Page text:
Kunal Korgaonkar, an intern at ASIC2 from Jacobs School of Engineering, UC San Diego, has given a seminar on “Where Bypass Triumphs Replacement: How emerging memory technologies will change the cache hierarchies” in the EE department on June 27.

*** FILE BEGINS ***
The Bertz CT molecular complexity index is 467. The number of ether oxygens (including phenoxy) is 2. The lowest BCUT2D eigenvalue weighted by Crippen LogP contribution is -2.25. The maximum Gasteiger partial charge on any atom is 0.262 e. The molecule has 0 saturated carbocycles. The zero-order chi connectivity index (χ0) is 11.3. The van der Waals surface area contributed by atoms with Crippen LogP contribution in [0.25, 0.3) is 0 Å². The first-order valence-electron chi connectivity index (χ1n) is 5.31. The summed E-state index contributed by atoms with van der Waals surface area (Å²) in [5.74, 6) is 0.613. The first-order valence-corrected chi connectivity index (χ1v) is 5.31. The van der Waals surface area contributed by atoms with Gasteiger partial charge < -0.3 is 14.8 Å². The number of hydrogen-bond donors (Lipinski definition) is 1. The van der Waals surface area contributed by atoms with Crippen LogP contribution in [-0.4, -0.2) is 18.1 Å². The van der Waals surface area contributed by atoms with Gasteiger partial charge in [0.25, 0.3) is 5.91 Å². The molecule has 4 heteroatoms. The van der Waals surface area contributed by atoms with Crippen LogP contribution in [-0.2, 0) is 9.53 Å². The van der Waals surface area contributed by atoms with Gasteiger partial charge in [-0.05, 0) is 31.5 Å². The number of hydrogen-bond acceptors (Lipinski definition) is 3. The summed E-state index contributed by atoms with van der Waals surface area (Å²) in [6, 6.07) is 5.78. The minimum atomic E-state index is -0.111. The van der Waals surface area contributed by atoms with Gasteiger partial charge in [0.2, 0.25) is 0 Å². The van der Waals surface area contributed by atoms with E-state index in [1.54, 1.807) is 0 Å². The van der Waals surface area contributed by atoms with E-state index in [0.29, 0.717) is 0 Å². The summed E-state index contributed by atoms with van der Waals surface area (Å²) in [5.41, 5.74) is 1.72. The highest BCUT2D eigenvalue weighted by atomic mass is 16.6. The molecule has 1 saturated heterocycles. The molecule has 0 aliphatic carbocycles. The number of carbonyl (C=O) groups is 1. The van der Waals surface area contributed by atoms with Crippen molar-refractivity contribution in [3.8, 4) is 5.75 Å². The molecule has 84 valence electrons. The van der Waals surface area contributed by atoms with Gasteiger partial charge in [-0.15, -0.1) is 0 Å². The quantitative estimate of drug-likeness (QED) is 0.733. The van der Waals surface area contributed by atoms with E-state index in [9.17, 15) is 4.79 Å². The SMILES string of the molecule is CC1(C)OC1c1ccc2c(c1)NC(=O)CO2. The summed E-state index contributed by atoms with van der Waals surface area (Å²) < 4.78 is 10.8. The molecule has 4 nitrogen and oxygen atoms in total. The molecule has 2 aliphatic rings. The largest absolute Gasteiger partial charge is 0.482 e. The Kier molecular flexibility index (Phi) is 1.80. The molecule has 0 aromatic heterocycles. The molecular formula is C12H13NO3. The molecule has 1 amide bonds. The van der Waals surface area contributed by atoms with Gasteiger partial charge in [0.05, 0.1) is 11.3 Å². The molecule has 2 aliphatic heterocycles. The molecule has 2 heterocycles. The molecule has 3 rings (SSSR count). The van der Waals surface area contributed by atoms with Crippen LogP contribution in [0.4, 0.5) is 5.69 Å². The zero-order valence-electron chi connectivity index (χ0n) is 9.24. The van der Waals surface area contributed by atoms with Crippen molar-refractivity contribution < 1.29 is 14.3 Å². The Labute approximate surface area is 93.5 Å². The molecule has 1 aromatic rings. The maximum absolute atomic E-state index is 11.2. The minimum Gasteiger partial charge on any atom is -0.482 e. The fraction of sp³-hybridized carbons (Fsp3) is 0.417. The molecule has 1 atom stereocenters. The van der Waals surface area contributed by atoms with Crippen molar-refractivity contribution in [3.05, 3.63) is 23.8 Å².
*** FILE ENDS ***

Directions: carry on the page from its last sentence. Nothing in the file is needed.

Increasing the capacity of the Last Level Cache (LLC) can help scale the memory wall. Due to prohibitive area and leakage power, however, growing conventional SRAM LLC already incurs diminishing returns. Emerging Non-Volatile Memory (NVM) technologies like Spin-Torque Transfer RAM (STTRAM) promise high density and low leakage, thereby offering an attractive alternative for building large capacity LLCs. However, these technologies have significantly longer write latency compared to SRAM, which interferes with reads and severely limits their performance potential. Despite the recent work showing the write latency reduction at NVM technology level, practical considerations like high yield and low bit error rates will result in a significant loss of NVM density when these techniques are implemented. Therefore, improving the write latency while compromising on the density results in sub-optimal usage of the NVM technology. In this talk, I’ll present a novel STTRAM LLC design that mitigates the long write latency, thereby delivering SRAM like performance while preserving the benefits of high density. Detailed simulation of traditional SPEC CPU 2006 suite, as well as important industry workloads running on a 4-core system, shows that our proposal delivers on an average 26% performance improvement over a baseline LLC design using 8MB STTRAM while reducing the memory system energy by 10%. Our design outperforms a similar area SRAM LLC by nearly 18%, thereby making NVM technology an attractive alternative for future high-performance computing. This talk is based on joint work between UC San Diego and Intel labs and has appeared in ISCA 2018 [Density Tradeoffs of Non-Volatile Memory as a Replacement for SRAM based Last Level Cache – Kunal Korgaonkar et al.].